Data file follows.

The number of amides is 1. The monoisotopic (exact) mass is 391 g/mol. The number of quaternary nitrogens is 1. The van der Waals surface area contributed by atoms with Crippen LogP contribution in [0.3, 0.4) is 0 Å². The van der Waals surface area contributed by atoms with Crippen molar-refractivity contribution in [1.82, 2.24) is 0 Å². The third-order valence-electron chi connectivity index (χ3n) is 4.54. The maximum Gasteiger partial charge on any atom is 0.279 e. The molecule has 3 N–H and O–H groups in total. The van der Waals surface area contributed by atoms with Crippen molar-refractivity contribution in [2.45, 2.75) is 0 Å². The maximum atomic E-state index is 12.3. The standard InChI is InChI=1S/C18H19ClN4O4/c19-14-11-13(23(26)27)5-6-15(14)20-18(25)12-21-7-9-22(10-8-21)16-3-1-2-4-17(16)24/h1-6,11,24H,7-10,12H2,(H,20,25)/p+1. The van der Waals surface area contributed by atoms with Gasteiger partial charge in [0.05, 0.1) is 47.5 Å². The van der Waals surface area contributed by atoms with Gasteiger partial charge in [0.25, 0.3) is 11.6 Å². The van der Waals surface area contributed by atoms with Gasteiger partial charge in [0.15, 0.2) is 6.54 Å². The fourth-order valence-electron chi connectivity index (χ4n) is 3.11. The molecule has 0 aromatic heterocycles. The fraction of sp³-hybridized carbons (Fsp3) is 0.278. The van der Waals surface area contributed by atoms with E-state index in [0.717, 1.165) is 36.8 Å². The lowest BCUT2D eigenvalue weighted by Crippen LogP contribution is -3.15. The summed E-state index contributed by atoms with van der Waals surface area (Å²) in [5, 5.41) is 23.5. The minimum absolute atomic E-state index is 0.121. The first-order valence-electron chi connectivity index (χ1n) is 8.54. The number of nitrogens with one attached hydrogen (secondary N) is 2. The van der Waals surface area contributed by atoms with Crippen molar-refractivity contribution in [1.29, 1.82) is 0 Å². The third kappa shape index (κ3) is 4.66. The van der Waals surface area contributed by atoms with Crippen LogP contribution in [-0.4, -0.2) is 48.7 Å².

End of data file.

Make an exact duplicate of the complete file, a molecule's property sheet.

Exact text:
The number of amides is 1. The monoisotopic (exact) mass is 391 g/mol. The number of quaternary nitrogens is 1. The van der Waals surface area contributed by atoms with Crippen LogP contribution in [0.3, 0.4) is 0 Å². The van der Waals surface area contributed by atoms with Crippen molar-refractivity contribution in [1.82, 2.24) is 0 Å². The third-order valence-electron chi connectivity index (χ3n) is 4.54. The maximum Gasteiger partial charge on any atom is 0.279 e. The molecule has 3 N–H and O–H groups in total. The van der Waals surface area contributed by atoms with Crippen molar-refractivity contribution in [2.45, 2.75) is 0 Å². The maximum atomic E-state index is 12.3. The standard InChI is InChI=1S/C18H19ClN4O4/c19-14-11-13(23(26)27)5-6-15(14)20-18(25)12-21-7-9-22(10-8-21)16-3-1-2-4-17(16)24/h1-6,11,24H,7-10,12H2,(H,20,25)/p+1. The van der Waals surface area contributed by atoms with Gasteiger partial charge in [0.05, 0.1) is 47.5 Å². The van der Waals surface area contributed by atoms with Gasteiger partial charge in [0.25, 0.3) is 11.6 Å². The van der Waals surface area contributed by atoms with Gasteiger partial charge in [0.15, 0.2) is 6.54 Å². The fourth-order valence-electron chi connectivity index (χ4n) is 3.11. The molecule has 0 aromatic heterocycles. The fraction of sp³-hybridized carbons (Fsp3) is 0.278. The van der Waals surface area contributed by atoms with E-state index in [0.717, 1.165) is 36.8 Å². The lowest BCUT2D eigenvalue weighted by Crippen LogP contribution is -3.15. The summed E-state index contributed by atoms with van der Waals surface area (Å²) in [5, 5.41) is 23.5. The minimum absolute atomic E-state index is 0.121. The first-order valence-electron chi connectivity index (χ1n) is 8.54. The number of nitrogens with one attached hydrogen (secondary N) is 2. The van der Waals surface area contributed by atoms with Crippen molar-refractivity contribution in [1.29, 1.82) is 0 Å². The third kappa shape index (κ3) is 4.66. The van der Waals surface area contributed by atoms with Crippen LogP contribution in [-0.4, -0.2) is 48.7 Å².